England's Test captain Joe Root has called for clarity over what constitutes an acceptable "Mankad" run-out, after being invited to contemplate a scenario in which England's World Cup ambitions ended because of cricket's most controversial dismissal.
The issue has again become relevant after Root's team-mate Jos Buttler, one of England's trump cards, was run out by bowler Ravi Ashwin during the IPL match between Kings XI Punjab and Rajasthan Royals on Monday.
"I think it's a good warning now and I'm glad it's not happened to us in the World Cup final for example, or in a World Cup game," Root said.
Ashwin removed the bails after he pulled out of a delivery as Buttler backed up and, although the bowler acted within the Laws, England want clarification before the World Cup begins.
Root is confident that England will not indulge in the practice, partly because they are aware of the national outcry that would follow, but nor does he want to outlaw the practice. Instead, he wants to understand where the boundaries lie, fearing that a rise in 'Mankad' dismissals could leave this summer's World Cup drowning in a ferment of controversy.
"I think you know some people might be looking for clarification now," Root said as he became the star attraction at Yorkshire's pre-season media day - one of the few times he will wear the county's colours this season.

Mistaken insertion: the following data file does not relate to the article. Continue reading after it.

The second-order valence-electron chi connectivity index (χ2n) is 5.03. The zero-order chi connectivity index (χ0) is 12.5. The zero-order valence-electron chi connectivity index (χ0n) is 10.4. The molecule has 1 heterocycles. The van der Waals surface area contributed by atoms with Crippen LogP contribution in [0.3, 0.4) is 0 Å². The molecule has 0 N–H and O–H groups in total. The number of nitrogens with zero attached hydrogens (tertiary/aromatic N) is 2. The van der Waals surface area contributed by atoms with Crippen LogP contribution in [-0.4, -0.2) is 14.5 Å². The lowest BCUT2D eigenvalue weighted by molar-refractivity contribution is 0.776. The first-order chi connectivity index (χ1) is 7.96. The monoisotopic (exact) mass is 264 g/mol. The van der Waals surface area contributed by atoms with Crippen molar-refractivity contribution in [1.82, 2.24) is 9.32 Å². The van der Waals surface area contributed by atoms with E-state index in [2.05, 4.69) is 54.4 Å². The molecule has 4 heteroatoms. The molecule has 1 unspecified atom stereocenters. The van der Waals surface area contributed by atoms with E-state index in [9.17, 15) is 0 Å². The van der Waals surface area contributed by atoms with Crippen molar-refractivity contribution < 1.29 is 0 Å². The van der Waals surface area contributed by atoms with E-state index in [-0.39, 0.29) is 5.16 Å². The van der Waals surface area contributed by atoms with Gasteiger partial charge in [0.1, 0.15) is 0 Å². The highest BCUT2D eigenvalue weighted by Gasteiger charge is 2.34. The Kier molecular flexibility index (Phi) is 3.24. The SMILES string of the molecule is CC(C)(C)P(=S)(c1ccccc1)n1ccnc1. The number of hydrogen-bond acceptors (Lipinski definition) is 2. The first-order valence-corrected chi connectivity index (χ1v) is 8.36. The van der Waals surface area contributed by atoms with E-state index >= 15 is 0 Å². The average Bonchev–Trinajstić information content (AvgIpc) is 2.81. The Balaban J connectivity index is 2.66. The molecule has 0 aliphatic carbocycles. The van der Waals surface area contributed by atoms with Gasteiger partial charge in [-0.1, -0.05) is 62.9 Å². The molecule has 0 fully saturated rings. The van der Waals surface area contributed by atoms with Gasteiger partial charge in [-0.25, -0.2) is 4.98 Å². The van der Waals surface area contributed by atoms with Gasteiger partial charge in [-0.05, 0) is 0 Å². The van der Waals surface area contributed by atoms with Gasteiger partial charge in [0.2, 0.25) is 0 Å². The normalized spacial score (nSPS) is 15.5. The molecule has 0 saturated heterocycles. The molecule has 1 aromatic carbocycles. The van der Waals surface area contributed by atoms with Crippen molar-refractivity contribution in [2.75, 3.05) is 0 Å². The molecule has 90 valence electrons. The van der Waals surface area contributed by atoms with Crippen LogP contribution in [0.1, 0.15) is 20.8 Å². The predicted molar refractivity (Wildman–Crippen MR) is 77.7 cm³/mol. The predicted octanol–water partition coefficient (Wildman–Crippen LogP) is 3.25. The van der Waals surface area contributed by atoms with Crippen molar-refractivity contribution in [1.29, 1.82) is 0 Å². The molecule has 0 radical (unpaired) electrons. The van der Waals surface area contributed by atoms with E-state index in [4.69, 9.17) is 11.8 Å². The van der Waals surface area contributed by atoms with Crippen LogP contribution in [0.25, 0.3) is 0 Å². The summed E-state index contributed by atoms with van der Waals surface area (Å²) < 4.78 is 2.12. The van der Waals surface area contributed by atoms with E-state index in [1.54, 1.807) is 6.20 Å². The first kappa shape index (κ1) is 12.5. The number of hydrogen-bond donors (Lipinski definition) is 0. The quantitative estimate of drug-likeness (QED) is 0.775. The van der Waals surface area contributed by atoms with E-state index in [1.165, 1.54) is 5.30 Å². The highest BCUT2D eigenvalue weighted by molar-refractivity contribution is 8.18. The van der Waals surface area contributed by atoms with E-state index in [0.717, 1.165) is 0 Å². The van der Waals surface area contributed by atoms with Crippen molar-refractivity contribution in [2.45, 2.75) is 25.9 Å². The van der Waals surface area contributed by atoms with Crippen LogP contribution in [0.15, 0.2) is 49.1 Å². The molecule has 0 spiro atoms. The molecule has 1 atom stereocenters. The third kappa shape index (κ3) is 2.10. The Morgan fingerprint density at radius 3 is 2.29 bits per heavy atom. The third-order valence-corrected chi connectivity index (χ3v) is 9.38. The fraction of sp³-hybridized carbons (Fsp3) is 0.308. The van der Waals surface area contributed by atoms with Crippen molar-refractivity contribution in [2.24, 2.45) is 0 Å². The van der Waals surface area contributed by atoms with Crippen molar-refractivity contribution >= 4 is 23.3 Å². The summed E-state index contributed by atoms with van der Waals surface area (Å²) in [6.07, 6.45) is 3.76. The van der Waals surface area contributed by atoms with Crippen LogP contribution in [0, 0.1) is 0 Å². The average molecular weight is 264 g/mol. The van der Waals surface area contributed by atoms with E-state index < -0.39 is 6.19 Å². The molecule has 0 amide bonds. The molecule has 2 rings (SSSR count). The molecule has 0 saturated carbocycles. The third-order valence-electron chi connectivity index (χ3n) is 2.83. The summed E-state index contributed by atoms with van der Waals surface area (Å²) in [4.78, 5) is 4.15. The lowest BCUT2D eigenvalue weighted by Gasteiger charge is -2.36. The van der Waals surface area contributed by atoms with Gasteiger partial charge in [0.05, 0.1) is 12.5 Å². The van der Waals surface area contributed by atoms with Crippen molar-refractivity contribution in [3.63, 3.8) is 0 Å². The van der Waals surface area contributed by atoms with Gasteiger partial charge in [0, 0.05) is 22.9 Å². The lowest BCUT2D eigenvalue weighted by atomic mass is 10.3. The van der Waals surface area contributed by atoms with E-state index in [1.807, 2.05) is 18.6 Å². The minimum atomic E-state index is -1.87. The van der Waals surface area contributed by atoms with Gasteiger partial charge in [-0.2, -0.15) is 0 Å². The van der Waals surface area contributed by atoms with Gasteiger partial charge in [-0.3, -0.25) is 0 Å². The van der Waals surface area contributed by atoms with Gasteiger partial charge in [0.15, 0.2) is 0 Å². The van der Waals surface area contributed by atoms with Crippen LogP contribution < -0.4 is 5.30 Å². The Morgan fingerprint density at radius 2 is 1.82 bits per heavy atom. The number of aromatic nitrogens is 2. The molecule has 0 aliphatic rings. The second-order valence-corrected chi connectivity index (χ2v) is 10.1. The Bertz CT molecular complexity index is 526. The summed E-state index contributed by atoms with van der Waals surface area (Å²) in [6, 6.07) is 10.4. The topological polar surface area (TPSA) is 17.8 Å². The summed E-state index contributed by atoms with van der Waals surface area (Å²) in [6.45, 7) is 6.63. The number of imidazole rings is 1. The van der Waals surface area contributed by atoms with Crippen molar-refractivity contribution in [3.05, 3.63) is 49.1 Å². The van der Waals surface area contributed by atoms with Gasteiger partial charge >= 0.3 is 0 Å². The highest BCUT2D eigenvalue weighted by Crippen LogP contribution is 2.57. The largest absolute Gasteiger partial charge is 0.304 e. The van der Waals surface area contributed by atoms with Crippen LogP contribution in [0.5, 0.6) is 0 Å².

"I think umpires being really clear on what is out and what is not out is going to be crucial. Making sure everyone is on the same page with it so that there are no inconsistencies is going to be really important; having the clarity there for everyone playing the game."
The prevalence of T20 cricket, where every inch gained between the wickets is vital, means that the global balance has shifted as to whether running a batsman out while backing up is viewed as acceptable.
To the question "where is the line?", the answer that "it's the thing at the end of your crease" only tells half the story. Ashwin's dismissal moved the boundaries a little further as he deliberately delayed his delivery to expose the natural rhythm of the backing-up batsmen.
To some, that means we have now entered the world of simulation of a delivery - and, in football, simulation to try to win a penalty leads to a booking.
MCC, feeling itself obliged to pass comment as the custodian of the Laws, has tied itself in knots this week attempting to balance the need for batsmen to remain in their ground and not seek an advantage with also determining the moment it is "reasonable" for the batsmen to expect the ball to be delivered.
"I know it's not a straightforward rule, but as much as possible, there's a way of working out what is out and what is not," Root said.
There is no doubt that England will be on their guard, especially against sides who now openly view the practice as legitimate. The question is whether one day they may choose to respond in kind.
"It's not something that I'd like to be involved in, I wasn't too impressed personally," Root said. "But it's within the Laws of the game, as a lot of people have said, and one Jos has to take on the chin unfortunately."